Ready, Set, READ!
In order for children
to really enjoy reading, and to better understand what they are
reading, they have to read fluently. Learning to blend is
important in fluency. Repeated readings are an excellent way for
children to become fluent in their reading.
Book Pat’s Jam (Published by
Educational insights) (one for every two students)
2. A stopwatch for every group
3. A sheet of paper with a
banana tree (with bananas) on it. The sheet should
also have a list of numbers going up along the tree starting with the
largest number on the bottom.
4. A cut out picture of a
- A chalkboard to write practice words for
- Explain to the students what you are going to
work on. Explain that you are going to talk about
being a fluent reader. To become a fluent reader we
must learn how to decode and blend words. When we
learn to blend and decode we will be able to read words that we come
across that we are unfamiliar with. This will improve our fluency.
- Explain to the students what decoding is.
Explain the strategy involved with decoding a word.
When we decode a word we always start with the vowel sound,
then go back to the first letter and work through the word one sound at
a time. For example, if I used the word ‘bad’, I
would start with looking at the vowel a = /a/, then go back to the /b/
sound. /b/ /a/ /t/. Have the
class try this strategy on some other words: hat,
- Explain to the children that when we sound out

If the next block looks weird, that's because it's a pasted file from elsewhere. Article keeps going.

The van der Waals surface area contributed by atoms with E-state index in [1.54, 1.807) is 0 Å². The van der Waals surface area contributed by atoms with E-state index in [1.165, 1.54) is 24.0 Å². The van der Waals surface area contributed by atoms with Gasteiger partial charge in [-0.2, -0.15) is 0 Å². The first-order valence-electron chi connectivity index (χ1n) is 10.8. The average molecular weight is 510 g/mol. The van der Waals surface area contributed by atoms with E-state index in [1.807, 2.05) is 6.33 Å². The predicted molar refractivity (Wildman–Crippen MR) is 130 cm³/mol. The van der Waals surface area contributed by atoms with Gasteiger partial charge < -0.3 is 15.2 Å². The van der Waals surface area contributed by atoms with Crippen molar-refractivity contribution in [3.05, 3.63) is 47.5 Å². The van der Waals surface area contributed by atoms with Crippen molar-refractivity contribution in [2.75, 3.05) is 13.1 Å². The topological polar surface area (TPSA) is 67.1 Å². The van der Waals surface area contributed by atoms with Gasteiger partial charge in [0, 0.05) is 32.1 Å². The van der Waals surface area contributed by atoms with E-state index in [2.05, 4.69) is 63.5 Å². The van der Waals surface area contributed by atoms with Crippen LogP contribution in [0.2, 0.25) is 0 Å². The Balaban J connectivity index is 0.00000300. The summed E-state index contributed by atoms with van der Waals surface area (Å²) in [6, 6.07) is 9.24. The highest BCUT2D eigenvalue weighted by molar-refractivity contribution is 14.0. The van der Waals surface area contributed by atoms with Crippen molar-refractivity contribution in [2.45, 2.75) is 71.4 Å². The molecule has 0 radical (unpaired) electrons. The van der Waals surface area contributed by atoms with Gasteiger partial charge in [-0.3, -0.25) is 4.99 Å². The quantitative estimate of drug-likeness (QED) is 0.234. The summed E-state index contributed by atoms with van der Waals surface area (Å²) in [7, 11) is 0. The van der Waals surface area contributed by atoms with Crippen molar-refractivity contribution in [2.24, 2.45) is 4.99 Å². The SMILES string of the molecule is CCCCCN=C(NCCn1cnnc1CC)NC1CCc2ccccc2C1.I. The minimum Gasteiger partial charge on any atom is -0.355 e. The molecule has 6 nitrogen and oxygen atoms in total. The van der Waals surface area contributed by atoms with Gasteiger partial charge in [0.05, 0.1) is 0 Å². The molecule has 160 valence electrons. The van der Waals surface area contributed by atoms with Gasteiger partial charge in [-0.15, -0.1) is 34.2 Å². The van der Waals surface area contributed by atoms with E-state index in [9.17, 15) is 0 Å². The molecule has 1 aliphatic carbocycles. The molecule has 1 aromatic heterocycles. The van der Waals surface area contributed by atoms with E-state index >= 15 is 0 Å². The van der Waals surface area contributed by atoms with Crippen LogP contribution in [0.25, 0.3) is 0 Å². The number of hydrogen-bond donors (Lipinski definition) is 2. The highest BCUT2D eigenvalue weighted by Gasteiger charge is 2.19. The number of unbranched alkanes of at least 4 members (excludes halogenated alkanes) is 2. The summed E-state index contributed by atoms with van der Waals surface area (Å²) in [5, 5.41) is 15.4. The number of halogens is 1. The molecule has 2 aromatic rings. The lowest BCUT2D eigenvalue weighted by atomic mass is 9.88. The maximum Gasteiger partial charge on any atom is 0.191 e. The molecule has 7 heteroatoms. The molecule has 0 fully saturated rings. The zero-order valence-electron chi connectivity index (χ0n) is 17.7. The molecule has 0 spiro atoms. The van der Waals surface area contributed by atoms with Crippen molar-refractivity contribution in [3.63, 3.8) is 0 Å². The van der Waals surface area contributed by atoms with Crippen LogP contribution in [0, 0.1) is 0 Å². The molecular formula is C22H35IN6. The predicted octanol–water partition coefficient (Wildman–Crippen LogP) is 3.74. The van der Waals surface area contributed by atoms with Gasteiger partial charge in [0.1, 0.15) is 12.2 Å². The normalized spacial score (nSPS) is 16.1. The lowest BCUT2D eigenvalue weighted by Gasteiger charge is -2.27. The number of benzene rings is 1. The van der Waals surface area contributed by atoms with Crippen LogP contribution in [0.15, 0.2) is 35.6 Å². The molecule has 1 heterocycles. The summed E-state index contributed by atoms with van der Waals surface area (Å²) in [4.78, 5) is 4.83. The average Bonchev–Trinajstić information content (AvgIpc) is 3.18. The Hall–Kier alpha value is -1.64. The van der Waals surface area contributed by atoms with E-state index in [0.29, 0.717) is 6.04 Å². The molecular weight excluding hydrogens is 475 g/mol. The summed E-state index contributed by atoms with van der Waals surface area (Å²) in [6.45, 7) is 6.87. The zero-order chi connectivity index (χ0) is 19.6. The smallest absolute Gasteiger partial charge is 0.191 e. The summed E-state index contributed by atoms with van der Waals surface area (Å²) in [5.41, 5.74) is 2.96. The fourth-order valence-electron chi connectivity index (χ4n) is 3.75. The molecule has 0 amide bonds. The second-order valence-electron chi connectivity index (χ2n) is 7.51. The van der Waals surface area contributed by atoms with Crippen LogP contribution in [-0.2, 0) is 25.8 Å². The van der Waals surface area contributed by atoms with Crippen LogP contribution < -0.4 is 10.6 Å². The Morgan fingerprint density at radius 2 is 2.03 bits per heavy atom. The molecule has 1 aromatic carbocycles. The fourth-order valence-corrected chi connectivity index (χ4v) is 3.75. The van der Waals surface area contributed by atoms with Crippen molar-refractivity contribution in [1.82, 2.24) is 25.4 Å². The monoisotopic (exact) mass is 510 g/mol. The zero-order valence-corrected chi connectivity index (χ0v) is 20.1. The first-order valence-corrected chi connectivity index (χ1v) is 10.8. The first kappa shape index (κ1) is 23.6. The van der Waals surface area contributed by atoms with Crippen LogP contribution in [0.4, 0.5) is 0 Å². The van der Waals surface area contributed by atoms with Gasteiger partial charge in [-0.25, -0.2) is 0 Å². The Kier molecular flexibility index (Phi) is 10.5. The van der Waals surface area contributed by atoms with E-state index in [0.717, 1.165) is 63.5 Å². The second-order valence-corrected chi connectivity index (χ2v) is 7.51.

the letters of a word together like b – a – d, it is called blending.
Have the children tell you which way to say ‘bad’ is easier
to understand; b –a – d, or bad. They should say
the more flowing way. Explain to them that it is
easier and more fun to read if we could read smooth and not choppy.
This means we would read more fluently.
- Finally let the students know it is time to
practice reading fluently. Have to students get
into pairs and give each pair a stopwatch, a copy of Pat’s Jam, and two sheets of paper
with the banana tree on it (one for each student). Have
the students read the book to each other one at a time. On
the second read, have their partner time to see how long it takes them
to read the story. If they read it in a fast time
the monkey should be able to make it to the top of the tree to get the
bananas. Remind them to use the strategies that you
worked on earlier
Have the students
read a sentence or two out of the book to show you that they are
reading fluently. Record the time it took for them
to read for future reference.
Moore: The Fast and the Fluent
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